New Caledonia votes against independence from France

Unofficial results show more than 96 percent voted against independence in the third and last such plebiscite under the 1998 Noumea Accord.

Turnout was just under 44 percent, down from more than 85 percent last year.

Pro-independence parties had called on their supporters not to vote after France refused to postpone the referendum because of the impact of the pandemic on the indigenous Kanak population.

The customary Kanak Senate had declared Sunday to be a day of mourning for the 280 people who died in the pandemic.

Switzerland votes to make same-sex marriage legal by near two-thirds majority

According to results provided by the Swiss federal chancellery, 64.1 percent of voters voted in favour of same-sex marriage in the nationwide referendum that was conducted under Switzerland's system of direct democracy.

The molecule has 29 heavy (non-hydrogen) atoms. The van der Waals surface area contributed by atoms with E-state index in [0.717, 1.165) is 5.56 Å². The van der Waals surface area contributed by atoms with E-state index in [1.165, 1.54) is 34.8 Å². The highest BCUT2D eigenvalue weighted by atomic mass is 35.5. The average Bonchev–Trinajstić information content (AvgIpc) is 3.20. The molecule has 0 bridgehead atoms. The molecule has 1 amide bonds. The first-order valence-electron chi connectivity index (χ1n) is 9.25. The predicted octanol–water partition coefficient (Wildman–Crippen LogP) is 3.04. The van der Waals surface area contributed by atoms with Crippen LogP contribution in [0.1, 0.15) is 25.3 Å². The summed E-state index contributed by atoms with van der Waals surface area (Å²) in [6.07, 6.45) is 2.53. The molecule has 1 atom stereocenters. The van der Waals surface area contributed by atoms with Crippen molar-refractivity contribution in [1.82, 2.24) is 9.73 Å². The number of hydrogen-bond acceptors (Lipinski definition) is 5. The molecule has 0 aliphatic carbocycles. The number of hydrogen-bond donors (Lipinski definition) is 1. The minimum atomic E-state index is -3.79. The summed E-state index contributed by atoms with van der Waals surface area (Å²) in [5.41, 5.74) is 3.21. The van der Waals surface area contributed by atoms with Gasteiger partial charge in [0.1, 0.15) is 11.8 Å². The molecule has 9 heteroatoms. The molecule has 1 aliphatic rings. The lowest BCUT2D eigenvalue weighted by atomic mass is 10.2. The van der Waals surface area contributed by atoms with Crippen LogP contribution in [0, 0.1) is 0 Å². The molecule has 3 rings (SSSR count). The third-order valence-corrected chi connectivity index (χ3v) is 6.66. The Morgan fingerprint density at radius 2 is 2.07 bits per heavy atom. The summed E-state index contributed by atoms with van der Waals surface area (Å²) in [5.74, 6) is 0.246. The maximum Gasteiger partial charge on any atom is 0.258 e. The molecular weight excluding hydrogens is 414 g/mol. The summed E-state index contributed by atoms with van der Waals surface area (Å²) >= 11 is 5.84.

"We are very happy and relieved," said Antonia Hauswirth of the national committee 'Marriage for All', adding supporters would celebrate in Switzerland's capital Bern on Sunday.

Amnesty International said in a statement that opening civil marriage to same-sex couples was a "milestone for equality".

Turkey referendum: Erdogan wins vote to expand powers

About 55 million people were eligible to vote across 167,000 polling stations, and turnout is said to have been high.

Just over 51 percent of voters have opted for a constitutional change to grant sweeping powers to the president.

The president said the "Yes" camp had secured 25 million votes in the referendum, 1.3 million ahead of "No" votes.

Erdogan supporters say replacing the parliamentary system with an executive presidency would modernise the country.

Germany warns Turkey over Nazi jibes amid referendum row

But Sigmar Gabriel also emphasised his wish to return to "friendly relations".

President Recep Tayyip Erdogan has accused Germany of "Nazi practices" because of the cancellation of rallies involving Turkish ministers.

He is seeking new constitutional powers in a 16 April referendum.

Foreign Minister Mevlut Cavusoglu repeated the Nazi comparison on a visit to Hamburg aimed at drumming up support among some of the 1.4m Turkish voters who live in Germany.